Xenocentrism is the preference for the products, style, culture, people, significant others, and food of others, rather than of one's own. One example is the romanticization of the noble savage in the 18th-century primitivism movement in European art, philosophy and ethnography. Xenocentrism is countered by ethnocentrism, the perceived superiority of one's own society to others. Both xenocentrism and ethnocentrism are a subjective take on cultural relativism.
Origin of the termEdit
Xenocentrism was coined by American sociologists Donald P. Kent and Robert G. Burnight in the 1952 paper "Group Centrism in Complex Societies" published in the American Journal of Sociology. Kent and Burnight state that feelings of xenocentrism are caused by three possible factors; individuals who have familial ties to a foreign country, specifically 2nd or 3rd generation immigrants, those who oppose the political choices of their native country, an example of this being the Communist Party USA which idealized the Soviet Union and its anti-capitalist government, and individuals who are exposed to other cultures and grow disenchanted with and rebel against their own society. The term remained obscure but considered useful and occasionally used by other sociologists. The University of Florida treats it as a key term of Sociology.
The term is opposed to ethnocentrism, as coined by 19th-century American sociologist William Graham Sumner, which describes the natural tendencies of an individual to place disproportionate worth upon the values and beliefs of one's own culture relative to others.
Rene Dentiste Mueller and Amanda Broderick were the first to apply the consumer xenocentrism (CX) concept to describe the preference some consumers have for foreign goods even when domestic goods are qualitatively and/or functionally similar or better. Although the CX phenomenon is global, the researchers cite a significant number of studies that suggests there are proportionally more consumer xenocentrics in former colonies where the locals have been conditioned to perceive ‘foreign’ as better. A consequence of consumer xenocentrism is its negative effect on local industry and on the decline in living standards as poor consumers buy the (often) more expensive foreign products. Consumer xenocentrism, especially among the local elites, reduces confidence and pride in local manufacturing which can lead to the loss of local industries, a decline in purchase choices, especially among traditional products or even a dependency on foreign ones. Mueller, Wang, Liu and Cui, applied the concept to China and showed consumer xenocentrism is not a new phenomenon. The researchers were also able to show that when consumer xenocentrism grew too much, a ‘protection of the herd’ mentality caused the pendulum to swing back towards consumer ethnocentrism (nationalism).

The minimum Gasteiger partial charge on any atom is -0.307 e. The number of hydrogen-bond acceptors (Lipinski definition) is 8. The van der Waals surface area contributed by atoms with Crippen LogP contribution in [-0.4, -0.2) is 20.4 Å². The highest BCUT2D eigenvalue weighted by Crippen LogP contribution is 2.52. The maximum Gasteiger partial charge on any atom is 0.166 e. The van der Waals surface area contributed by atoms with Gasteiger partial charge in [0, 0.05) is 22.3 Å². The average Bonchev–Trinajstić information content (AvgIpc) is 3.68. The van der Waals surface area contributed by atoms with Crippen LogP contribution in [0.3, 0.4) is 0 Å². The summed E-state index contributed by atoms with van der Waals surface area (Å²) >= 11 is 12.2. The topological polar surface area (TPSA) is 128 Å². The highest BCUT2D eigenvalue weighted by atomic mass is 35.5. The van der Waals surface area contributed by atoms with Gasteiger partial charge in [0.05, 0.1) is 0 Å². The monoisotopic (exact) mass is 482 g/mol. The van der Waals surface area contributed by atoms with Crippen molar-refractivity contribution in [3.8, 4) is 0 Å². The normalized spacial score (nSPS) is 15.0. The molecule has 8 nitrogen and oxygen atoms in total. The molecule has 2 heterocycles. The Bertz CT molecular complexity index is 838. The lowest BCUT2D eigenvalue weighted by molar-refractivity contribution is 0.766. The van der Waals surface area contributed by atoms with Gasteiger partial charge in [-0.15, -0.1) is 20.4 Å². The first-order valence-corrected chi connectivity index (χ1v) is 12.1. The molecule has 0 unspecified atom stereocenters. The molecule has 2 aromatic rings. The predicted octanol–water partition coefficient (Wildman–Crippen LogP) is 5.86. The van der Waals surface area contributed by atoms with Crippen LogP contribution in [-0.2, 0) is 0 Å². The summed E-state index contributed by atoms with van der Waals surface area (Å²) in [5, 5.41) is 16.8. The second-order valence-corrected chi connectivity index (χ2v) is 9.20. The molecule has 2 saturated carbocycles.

In his doctoral dissertation, Steven James Lawrence suggests xenocentrism may be an influential in making consumers buying decisions as they might have "favorable orientations to products from outside their membership group.
Puja Mondal cited some examples from India:
People in India often assume that British lifestyle (dress pattern, etc.), French fashion or Japanese electronic devices (TV, tape recorders, mobile set, washing machines, etc.) and Swiss watches are superior to their own.— 
Grace Susetyo suggests "the idea that foreign cultures and their elements are superior to the local" causes a crisis of cultural identity among Western-educated Indonesians and is a problem that needs to be eradicated.
George Balabanis and Adamantios Diamantopoulos further defined consumer xenocentrism to be a multi-dimensional construct by which to explain consumer affinities for foreign products. They define consumer xenocentrism to be rooted in two concepts, perceived inferiority of domestic goods and aggrandized perception of foreign products.
Measurement of consumer xenocentrismEdit
Lawrence uses the definition of xenocentrism, conceived by Kent and Burnight, to describe propose a potential scale, CXENO, to predict how xenocentric views of non-domestic goods affects consumer behavior. The most recently proposed scale to quantity xenocentric consumer tendencies, XSCALE, includes both instances of social and consumer xenocentrism.
Economists have begun to include consumer xenocentrism, along with other consumer centrisms such as consumer ethnocentrism and consumer cosmopolitanism, in their analysis of consumer behavior. Most recent research has looked at how these three centrisms impact one another.
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